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So much more than just paying electrical bills




We’ll probably have to wait until he’s 40 and is granted permission to cross the Erez Crossing into southern Israel, before we can say our first hello face-to-face. Lately, his cell phone is off more than it’s on and his life centres on the three-to-four hours of electricity he receives each day.

For the almost two million people living in Gaza, these hours are a lifeline – and a luxury. The Gaza Strip’s sole power plant shut down in April after it ran out of fuel and no one has come forward to foot the bill.

Egyptian electricity lines feeding southern Gaza, are constantly breaking down because of the ongoing battles between the Egyptian military and ISIS close to the Gaza border. And now, at the request of the Palestinian Authority (PA), Israel has scaled down its electricity supplies to the Strip to at least 40 per cent of its former levels. The original PA request to Jerusalem was to cut supplies completely.

It’s a sorry story to begin with. The Gaza Strip requires 450 megawatts daily, and before the cuts, was receiving only around 150. The power plant has not run at full capacity in years and Israel’s blockade has severely limited fuel imports.

Until now, the PA has been paying Israel for the electricity it provides to Gaza. Hamas argues the PA government in Ramallah rules Gaza and so this is their responsibility. But the reality is that Hamas is in charge of the coastal enclave and even collects electricity bills from residents.

It appears that Palestinian Authority President Mahmoud Abbas has finally had enough.

Most observers believe Abbas’ decision to stop paying the Israel Electric Corporation, is an attempt to settle old scores. They think he wants to cripple the rival Hamas leadership as it marks 10 years of controlling Gaza after booting Fatah officials out.

I covered the civil war at the time and I remember interviewing a Gaza schoolteacher who was a supporter of Fatah. We filmed at his home where his six children crowded around us, and his wife shyly watched from the doorway. He begged me not to mention his political convictions as he was convinced this would get him fired.

There was real support for Hamas at the time. For years, they’d run schools, hospitals and food banks and delivered on much more than had the ruling Fatah party of former Palestinian leader Yasser Arafat.

But Israeli observers said then that Gazans would inevitably get fed up with Hamas. It seemed unlikely, but as politics the world over has repeatedly proven, it’s always easier to sit in the opposition than be in power.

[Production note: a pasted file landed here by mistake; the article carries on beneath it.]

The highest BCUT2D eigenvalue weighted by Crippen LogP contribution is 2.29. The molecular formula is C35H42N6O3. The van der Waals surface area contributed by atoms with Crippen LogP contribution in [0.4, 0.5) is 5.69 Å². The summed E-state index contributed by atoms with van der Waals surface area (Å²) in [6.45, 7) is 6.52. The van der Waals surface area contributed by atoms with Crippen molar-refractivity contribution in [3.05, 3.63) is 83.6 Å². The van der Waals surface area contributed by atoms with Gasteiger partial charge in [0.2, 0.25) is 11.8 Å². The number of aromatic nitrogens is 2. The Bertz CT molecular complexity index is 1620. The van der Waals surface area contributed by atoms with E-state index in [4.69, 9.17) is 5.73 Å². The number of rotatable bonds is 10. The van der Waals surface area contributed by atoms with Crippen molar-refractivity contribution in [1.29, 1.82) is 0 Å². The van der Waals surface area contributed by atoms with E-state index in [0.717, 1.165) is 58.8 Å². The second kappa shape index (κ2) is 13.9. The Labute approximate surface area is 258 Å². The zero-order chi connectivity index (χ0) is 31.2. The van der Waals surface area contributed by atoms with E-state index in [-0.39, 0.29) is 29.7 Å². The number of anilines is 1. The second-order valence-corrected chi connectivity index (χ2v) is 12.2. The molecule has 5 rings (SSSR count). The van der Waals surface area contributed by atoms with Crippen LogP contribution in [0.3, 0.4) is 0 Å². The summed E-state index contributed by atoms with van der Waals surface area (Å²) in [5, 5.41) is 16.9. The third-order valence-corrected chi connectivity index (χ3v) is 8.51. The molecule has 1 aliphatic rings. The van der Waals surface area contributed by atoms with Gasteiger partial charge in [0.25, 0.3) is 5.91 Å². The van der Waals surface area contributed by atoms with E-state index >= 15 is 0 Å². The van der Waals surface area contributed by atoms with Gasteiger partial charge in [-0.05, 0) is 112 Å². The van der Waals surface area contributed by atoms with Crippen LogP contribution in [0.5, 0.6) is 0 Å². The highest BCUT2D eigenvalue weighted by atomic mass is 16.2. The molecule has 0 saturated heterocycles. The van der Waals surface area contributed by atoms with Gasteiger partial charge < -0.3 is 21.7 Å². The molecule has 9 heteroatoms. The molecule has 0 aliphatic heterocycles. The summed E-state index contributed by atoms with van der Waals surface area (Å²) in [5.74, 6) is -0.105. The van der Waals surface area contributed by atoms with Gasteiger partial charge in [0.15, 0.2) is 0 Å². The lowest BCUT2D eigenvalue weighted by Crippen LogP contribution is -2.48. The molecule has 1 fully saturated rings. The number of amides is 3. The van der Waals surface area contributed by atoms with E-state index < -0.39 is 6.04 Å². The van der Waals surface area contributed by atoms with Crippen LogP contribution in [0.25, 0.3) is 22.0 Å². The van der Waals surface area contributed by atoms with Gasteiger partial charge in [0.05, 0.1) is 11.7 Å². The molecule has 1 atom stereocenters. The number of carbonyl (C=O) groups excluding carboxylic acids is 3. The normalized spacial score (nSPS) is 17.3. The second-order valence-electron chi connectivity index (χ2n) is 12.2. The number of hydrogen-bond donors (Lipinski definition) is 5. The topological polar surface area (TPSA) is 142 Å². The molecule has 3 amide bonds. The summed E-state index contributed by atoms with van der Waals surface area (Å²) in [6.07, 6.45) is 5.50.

Hamas has increasingly been unable to deliver on promises – and while 10 years ago Gaza’s population was around 1,4 million, today it numbers more than two million.

Abbas’ decision follows other recent cuts he’s made to PA officials in Gaza, including financial support for released prisoners and medical payments. The cuts come after his meetings with US President Donald Trump, which is why some suggest these moves were agreed to behind closed doors.

Abbas is certainly emboldened after wandering in the political wilderness for a long time and being thrown a lifeline by Trump.

But, where does this leave Israel? With the strong possibility, many believe, that frustrated Gazans will direct their anger towards the Jewish State.

Hamas warned Jerusalem that its decision to accede to Abbas’ request, would be “disastrous and dangerous” and could lead to an outbreak of violence. Its spokesman, Sami Abu Zuhri, said Israel would “bear responsibility for the consequences of the reduction”.

But, ask Israelis what they think and many say this is not Israel’s problem to begin with. “Why should we be providing them with electricity in the first place?” they challenge me.

“Because,” my colleague, Ahmed, in Gaza retorts, “you control our waters, our airspace, our borders. We wouldn’t be in this position if it wasn’t for the Israeli occupation.”

Senior Israeli officials, including Defence Minister Avigdor Lieberman, have said Israel cannot step into the PA’s shoes and pay off its debts. Prime Minister Benjamin Netanyahu has stressed the country is not party to internal Palestinian disputes and does not want war.

The last thing Netanyahu needs is to be seen by his right-wing support base as capitulating to Palestinian threats.

Hamas is also unlikely to be gunning for war. It’s more isolated than ever in the Arab world and faces the possibility of losing a main donor – Qatar – as that country faces its own embargo from Saudi Arabia and others.

But while war might not be either side’s stated objective, it might be that Israel and Hamas are getting closer to one, whether they like it or not.

Paula Slier is the Middle East Bureau Chief of RT, the founder and CEO of NewshoundMedia and the inaugural winner of the Europcar Woman in Leadership Award of the South African Absa Jewish Achievers.


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1 Comment

1 Comment

  1. yitzchak

    Jun 22, 2017 at 2:14 pm

    ‘Funny how Hamas has enough money for tunnels and rockets.

    This piece is a deft legerdemain .When the Gazans wan’t  to settle the conflict they will do so.

    The occupation of Gaza ended years ago.

    So we should make  it easier for them to kill us? Huh!

    During the last blood letting in2004 they could have surrendered at any time.

    Life for them means nothing.’

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